8. This is not what Bostock is about; if this is what that case meant, this issue the legality of having separate men's and women's sports would have arisen a long time ago. Bostock answered a different question, which was "is employment discrimination against gay or trans litigants "because of sex" as relevant under the specific legal context of Title IX." And the court said yes, because the sex of the person being discriminated against is central to the discrimination. It is "because of sex" because in the case of discrimination based on sexuality, a man who marries/dates a man is treated differently than a woman who marries/dates a man and in the case of transgenderism, a person is discriminated against for a gender identity different from the one assigned at birth. The dissenting justices felt that discrimination based on sexuality or gender identity were distinct from "sex discrimination" both linguistically and as a matter of statutory intent and therefore should have required an act of Congress to update Title IX. It says nothing about whether the existence of separate sports programs for men and women are themselves inherently discriminatory (even though Justice Alito spent a page or two loudly wondering if maybe it was true) and the hypothetical lacrosse player you quoted would have no case . There have been situations where a boy wanted to play a sport that is *only offered* for girls - like field hockey - and I think the outcome of such cases has varied has varied from state to state as I recall it. To break this post up, into the two separate points. (1) The issue of transgenderism in sports is absolutely going to come up. Schools will likely be required to allow trans female athletes to compete on women's teams. In minimize the politics here since I'm just trying to keep this about the law, I'll only say that the competitive impact is typically overstated and it's good to treat trans athletes with dignity and respect. As for your second point, Bostock will not change anything with respect to the team composition and funding questions you raised. They are interesting questions, and the subject of a fair amount of litigation and consternation since the application of Title IX to college sports, but Bostock doesn't change the answers.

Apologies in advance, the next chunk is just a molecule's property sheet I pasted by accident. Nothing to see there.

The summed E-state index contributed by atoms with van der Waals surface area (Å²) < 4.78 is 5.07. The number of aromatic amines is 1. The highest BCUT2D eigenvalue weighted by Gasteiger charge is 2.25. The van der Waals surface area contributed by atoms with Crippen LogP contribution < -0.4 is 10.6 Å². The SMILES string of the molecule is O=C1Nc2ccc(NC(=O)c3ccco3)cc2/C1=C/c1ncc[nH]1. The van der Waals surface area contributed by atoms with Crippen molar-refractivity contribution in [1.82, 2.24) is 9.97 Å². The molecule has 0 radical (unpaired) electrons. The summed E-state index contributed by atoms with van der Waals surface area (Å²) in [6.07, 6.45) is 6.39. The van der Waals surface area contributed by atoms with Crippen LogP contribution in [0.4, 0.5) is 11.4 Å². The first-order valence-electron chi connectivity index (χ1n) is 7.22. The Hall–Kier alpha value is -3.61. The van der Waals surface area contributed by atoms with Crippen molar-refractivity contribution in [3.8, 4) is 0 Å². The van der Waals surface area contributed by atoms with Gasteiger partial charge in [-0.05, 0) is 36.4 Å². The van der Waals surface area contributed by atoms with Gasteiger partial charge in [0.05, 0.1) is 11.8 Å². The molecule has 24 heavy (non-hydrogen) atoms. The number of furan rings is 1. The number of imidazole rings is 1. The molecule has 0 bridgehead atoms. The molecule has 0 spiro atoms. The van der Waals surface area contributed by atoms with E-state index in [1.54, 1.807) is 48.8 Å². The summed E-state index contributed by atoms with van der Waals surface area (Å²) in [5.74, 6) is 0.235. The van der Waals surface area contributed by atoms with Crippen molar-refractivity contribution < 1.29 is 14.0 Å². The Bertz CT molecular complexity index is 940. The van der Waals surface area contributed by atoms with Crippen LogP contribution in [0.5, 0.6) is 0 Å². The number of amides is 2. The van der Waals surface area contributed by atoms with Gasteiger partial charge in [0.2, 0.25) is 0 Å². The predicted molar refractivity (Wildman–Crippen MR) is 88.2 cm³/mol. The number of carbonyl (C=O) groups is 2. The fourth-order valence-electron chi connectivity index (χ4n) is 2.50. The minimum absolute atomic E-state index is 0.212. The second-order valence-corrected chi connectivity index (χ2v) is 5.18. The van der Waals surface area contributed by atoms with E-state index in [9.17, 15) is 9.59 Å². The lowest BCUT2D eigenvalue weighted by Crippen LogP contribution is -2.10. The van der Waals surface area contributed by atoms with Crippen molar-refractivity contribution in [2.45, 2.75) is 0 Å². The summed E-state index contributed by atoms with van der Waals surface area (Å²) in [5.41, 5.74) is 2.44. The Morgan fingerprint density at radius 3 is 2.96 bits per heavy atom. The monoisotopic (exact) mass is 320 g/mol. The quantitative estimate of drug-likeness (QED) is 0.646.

9. you only have to go back a couple of pages to see a post with a projection and commentary.
  10. they are now; they weren't then. also, buck was making up the numbers for yapoujian for a laugh to respond to my post.
  11. I agree that it would suck to lose your spot in the lineup as a senior to a freshman but ... best team goes on the mat. I don't really know who would win the wrestle-off. I don't know if 149 is an optimal weight for Saunders. I do know that Yianni goes where he wants and if that means Saunders v Richard, that's what it means. The alternative is Yianni at 149 and there's no doubt that Richard hits the bench.
  12. i think jeffco was the grayshirt year - by which i mean he spent his senior year at finger lakes and finishing high school credit online
  13. you know his sat's? what his grades were like before jeffco? i bet if you keep reading you'll find them
  14. eh we were mostly here anyway to chime in on other topics but for cornell stuff we keep it in the family.
  15. how much of that $20 goes to BTS and how much goes to the streamer?